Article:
There's no more waiting for it to arrive. It's here! School has started and teachers are in a frenzy to get on board the Distance Learning Train! In today’s episode, we try to stay optimistic as we talk about what we are thinking about as we get ready to start our own school year next week! What’s the latest with Covid? What are other teachers saying about returning to school? And what do parents wish we would consider when developing our protocols?
Stay tuned as we finish this episode with an awesome interview with Jackie Sills-Dellegrazie, from The GlobeTrotting Teacher.com, whom we talked about in episode 10. (Go back and listen to Episode 10 if you missed it) She joins us to share her money-saving travel tips and tricks. For all the links to things discussed in this episode and to get the links Jackie shares for travel and her classes on how to master the credit card points system, be sure to visit our website www.TransparencyinTeaching.com.
This brings us to the end of Season 1! Thanks for getting on and going for a ride with us. As REAL classroom teachers, we are submerged in the preparations for this school year and drowning in new materials and technology to make this year a good one for our kids. As we prepare for Season 2, we'll be popping in with updates and conversations about all kinds of things that we're experiencing and making sure to keep you informed as to how this experiment in education is going. This is truly a rare opportunity to try something different, to attempt to really change the way our classrooms work, which really hasn't changed much in the last 100 or so years. I hope we all embrace the challenge and venture out of our comfort zones. So all I can say is "CANNONBALL!"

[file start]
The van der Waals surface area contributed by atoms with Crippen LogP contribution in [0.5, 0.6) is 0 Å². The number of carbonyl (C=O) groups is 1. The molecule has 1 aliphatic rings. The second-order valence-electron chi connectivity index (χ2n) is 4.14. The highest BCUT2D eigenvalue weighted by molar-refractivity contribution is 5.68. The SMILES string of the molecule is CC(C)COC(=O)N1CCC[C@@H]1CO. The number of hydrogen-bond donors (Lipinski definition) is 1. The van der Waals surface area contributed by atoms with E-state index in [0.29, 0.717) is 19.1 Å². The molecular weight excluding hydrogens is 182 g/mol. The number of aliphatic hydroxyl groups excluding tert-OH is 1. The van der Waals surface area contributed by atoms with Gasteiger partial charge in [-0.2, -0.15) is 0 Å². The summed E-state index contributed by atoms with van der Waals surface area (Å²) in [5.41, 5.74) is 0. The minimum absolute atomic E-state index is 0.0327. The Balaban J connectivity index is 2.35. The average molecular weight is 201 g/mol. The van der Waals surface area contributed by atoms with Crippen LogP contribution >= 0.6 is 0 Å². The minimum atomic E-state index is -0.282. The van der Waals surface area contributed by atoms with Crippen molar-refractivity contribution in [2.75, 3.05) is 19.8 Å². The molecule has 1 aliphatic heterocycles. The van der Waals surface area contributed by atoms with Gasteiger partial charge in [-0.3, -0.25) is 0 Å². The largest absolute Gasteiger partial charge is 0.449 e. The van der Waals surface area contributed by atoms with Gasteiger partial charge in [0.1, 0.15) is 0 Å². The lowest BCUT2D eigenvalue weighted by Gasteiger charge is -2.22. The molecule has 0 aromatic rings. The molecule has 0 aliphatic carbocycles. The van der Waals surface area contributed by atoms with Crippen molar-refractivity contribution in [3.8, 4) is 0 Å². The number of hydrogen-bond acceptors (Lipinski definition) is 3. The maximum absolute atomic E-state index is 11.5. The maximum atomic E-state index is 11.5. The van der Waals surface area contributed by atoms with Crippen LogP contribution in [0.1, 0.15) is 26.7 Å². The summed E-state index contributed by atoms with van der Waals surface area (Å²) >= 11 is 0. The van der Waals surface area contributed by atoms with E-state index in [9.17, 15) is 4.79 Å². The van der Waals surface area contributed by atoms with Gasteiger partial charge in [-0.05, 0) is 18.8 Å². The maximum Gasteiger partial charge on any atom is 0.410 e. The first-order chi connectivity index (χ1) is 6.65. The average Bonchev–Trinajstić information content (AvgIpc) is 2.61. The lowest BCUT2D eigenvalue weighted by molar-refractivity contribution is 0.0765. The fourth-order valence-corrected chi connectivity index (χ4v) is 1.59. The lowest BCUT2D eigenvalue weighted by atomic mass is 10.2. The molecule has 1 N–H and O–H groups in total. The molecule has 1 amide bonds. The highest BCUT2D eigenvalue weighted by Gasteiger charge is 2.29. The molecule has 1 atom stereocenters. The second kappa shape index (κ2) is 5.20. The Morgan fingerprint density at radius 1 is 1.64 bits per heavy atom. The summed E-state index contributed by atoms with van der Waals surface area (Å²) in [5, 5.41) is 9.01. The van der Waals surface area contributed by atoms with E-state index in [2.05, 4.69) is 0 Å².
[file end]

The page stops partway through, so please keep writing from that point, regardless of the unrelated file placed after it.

010 Travel Ideas for Teachers (One can dream, can't they?)
Today we get into ways teachers can save money on travel (once travel is a "thing" again!) Never too soon to start planning! We discuss ideas for social distancing conscious travel and how to make your "safer at home" quarantine seem more vacation-like. You'll also get an update on the HEALS Act education funding, which is still being debated. (I want to know who the person is who stays up all night thinking of these "catchy" acronyms!) And Anne and Jen share their own news that's awesome but could mean a lot more work...😳
To get all the links to today's show visit www.TransparencyinTeaching.com. While you're there, leave us a comment about the show. How have you been spending your summer? How do you stretch your travel dollar? Yeah, I know. Our travel budgets are going a lot farther these days because we're not going far at all. Soon, my friends, soon...